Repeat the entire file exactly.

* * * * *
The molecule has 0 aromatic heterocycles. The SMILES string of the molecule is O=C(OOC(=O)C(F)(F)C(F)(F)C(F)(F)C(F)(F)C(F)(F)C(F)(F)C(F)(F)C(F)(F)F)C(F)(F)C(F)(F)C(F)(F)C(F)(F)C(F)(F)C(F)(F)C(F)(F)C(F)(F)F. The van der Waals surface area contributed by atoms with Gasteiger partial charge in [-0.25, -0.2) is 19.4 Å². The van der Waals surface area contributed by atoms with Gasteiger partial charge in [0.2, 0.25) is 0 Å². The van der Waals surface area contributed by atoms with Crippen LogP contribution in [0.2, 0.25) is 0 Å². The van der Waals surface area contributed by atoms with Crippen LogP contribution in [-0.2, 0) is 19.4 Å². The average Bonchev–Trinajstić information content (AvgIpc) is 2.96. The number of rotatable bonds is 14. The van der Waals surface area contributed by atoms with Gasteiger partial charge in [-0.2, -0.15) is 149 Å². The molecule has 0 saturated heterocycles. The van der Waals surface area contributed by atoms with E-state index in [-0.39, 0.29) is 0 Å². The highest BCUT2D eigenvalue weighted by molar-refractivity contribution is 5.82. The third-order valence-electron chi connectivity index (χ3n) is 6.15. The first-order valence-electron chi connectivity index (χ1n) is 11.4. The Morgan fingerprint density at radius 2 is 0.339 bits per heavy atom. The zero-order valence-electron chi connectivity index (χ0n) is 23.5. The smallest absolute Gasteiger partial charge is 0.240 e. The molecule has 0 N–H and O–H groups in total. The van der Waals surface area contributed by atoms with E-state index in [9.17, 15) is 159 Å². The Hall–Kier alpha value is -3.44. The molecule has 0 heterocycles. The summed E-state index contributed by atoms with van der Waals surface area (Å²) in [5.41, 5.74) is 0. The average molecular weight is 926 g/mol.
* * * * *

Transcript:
The molecule has 0 aromatic heterocycles. The SMILES string of the molecule is O=C(OOC(=O)C(F)(F)C(F)(F)C(F)(F)C(F)(F)C(F)(F)C(F)(F)C(F)(F)C(F)(F)F)C(F)(F)C(F)(F)C(F)(F)C(F)(F)C(F)(F)C(F)(F)C(F)(F)C(F)(F)F. The van der Waals surface area contributed by atoms with Gasteiger partial charge in [-0.25, -0.2) is 19.4 Å². The van der Waals surface area contributed by atoms with Gasteiger partial charge in [0.2, 0.25) is 0 Å². The van der Waals surface area contributed by atoms with Crippen LogP contribution in [0.2, 0.25) is 0 Å². The van der Waals surface area contributed by atoms with Crippen LogP contribution in [-0.2, 0) is 19.4 Å². The average Bonchev–Trinajstić information content (AvgIpc) is 2.96. The number of rotatable bonds is 14. The van der Waals surface area contributed by atoms with Gasteiger partial charge in [-0.2, -0.15) is 149 Å². The molecule has 0 saturated heterocycles. The van der Waals surface area contributed by atoms with E-state index in [-0.39, 0.29) is 0 Å². The highest BCUT2D eigenvalue weighted by molar-refractivity contribution is 5.82. The third-order valence-electron chi connectivity index (χ3n) is 6.15. The first-order valence-electron chi connectivity index (χ1n) is 11.4. The Morgan fingerprint density at radius 2 is 0.339 bits per heavy atom. The zero-order valence-electron chi connectivity index (χ0n) is 23.5. The smallest absolute Gasteiger partial charge is 0.240 e. The molecule has 0 N–H and O–H groups in total. The van der Waals surface area contributed by atoms with E-state index in [9.17, 15) is 159 Å². The Hall–Kier alpha value is -3.44. The molecule has 0 heterocycles. The summed E-state index contributed by atoms with van der Waals surface area (Å²) in [5.41, 5.74) is 0. The average molecular weight is 926 g/mol.